Please use this identifier to cite or link to this item: https://scholarhub.balamand.edu.lb/handle/uob/7392
Title: The relationship between stress severity and attachment representations among university students in Lebanon
Authors: Husseini, Hajar El
Advisors: Khoury, Noura El 
Keywords: Stress severity, attachment representations, Lebanese culture, university student
Issue Date: 2024
Abstract: 
It is well known that stress and attachment have a dynamic relationship, with each influencing the other, where stress activates the attachment system, and early attachmentrelationships remain active throughout the life span as a regulator at times of stress. However, the relationship between stress and the four attachment representations that emerged in the Lebanese youth (Secure Interdependence, Secure Distancing, Insecure Detached, and Insecure Unresolved) was yet to be explored. Thus, this study aims to assess the relationship between stress severity and attachment representations in university students in Lebanon. The research sample comprised 231 male and female university students in Lebanon, aged between 18 and 27. The Arabic versions of the L’Echelle Toulousaine de Stress (ETS) and the Cartes-Modèles Individuels de Relations (CaMir) were used to measure stress severity and attachment representations, respectively. Results showed that the most privileged attachment representation among the research sample was Secure Distancing attachment. Additionally, there was a significant positive correlation between stress severity and the four attachment representations, where regression analysis showed that the four attachment representations positively predicted stress severity. There were no significant gender differences in the relationship. These findings highlight the importance of therapeutic and parenting interventions concerning the role of attachment relationships in the development of stress regulation across the lifespan.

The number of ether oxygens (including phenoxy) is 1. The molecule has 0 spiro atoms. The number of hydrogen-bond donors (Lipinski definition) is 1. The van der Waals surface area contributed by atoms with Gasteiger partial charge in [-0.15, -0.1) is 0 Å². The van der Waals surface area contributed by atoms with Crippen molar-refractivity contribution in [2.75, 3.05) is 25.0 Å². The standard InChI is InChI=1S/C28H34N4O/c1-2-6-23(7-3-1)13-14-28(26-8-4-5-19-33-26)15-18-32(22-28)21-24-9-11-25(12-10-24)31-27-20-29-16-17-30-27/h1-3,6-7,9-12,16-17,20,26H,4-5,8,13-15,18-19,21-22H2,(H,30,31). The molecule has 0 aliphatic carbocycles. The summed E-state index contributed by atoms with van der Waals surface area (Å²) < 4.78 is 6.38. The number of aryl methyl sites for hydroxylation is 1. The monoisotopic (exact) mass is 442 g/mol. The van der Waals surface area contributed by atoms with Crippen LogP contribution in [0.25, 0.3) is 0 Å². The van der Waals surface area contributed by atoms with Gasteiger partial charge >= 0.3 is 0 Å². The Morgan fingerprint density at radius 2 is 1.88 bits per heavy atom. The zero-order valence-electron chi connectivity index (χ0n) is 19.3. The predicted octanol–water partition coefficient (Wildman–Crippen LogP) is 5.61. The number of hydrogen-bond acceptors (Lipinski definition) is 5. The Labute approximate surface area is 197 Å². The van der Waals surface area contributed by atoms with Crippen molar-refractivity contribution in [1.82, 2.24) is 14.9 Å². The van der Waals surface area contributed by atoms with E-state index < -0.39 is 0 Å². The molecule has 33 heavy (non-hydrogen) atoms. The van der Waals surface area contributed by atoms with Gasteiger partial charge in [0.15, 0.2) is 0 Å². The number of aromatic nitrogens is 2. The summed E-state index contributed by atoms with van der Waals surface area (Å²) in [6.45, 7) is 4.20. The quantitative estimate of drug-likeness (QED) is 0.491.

Description: 
Includes bibliographical references (p. 60-64)
URI: https://scholarhub.balamand.edu.lb/handle/uob/7392
Type: Thesis
Appears in Collections:UOB Theses and Projects

Show full item record

Record view(s)

15
checked on Jun 21, 2024

Google ScholarTM

Check


Items in DSpace are protected by copyright, with all rights reserved, unless otherwise indicated.